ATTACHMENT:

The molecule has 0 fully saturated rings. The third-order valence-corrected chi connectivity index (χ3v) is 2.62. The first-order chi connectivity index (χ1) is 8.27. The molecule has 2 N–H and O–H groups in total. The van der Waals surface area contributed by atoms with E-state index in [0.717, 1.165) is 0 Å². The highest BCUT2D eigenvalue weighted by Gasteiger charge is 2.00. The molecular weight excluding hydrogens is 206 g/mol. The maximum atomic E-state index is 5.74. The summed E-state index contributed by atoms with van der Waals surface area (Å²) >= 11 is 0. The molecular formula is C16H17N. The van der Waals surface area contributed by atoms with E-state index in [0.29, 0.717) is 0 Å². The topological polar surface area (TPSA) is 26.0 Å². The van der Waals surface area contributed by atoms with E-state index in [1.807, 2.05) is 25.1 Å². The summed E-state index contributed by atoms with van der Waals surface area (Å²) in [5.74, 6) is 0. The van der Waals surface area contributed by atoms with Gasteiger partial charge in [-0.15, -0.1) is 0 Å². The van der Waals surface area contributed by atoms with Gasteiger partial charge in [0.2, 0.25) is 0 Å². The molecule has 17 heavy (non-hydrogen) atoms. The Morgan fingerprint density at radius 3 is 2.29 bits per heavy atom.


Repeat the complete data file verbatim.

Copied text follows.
The molecule has 0 fully saturated rings. The third-order valence-corrected chi connectivity index (χ3v) is 2.62. The first-order chi connectivity index (χ1) is 8.27. The molecule has 2 N–H and O–H groups in total. The van der Waals surface area contributed by atoms with E-state index in [0.717, 1.165) is 0 Å². The highest BCUT2D eigenvalue weighted by Gasteiger charge is 2.00. The molecular weight excluding hydrogens is 206 g/mol. The maximum atomic E-state index is 5.74. The summed E-state index contributed by atoms with van der Waals surface area (Å²) >= 11 is 0. The molecular formula is C16H17N. The van der Waals surface area contributed by atoms with E-state index in [0.29, 0.717) is 0 Å². The topological polar surface area (TPSA) is 26.0 Å². The van der Waals surface area contributed by atoms with E-state index in [1.807, 2.05) is 25.1 Å². The summed E-state index contributed by atoms with van der Waals surface area (Å²) in [5.74, 6) is 0. The van der Waals surface area contributed by atoms with Gasteiger partial charge in [-0.15, -0.1) is 0 Å². The van der Waals surface area contributed by atoms with Gasteiger partial charge in [0.2, 0.25) is 0 Å². The molecule has 17 heavy (non-hydrogen) atoms. The Morgan fingerprint density at radius 3 is 2.29 bits per heavy atom.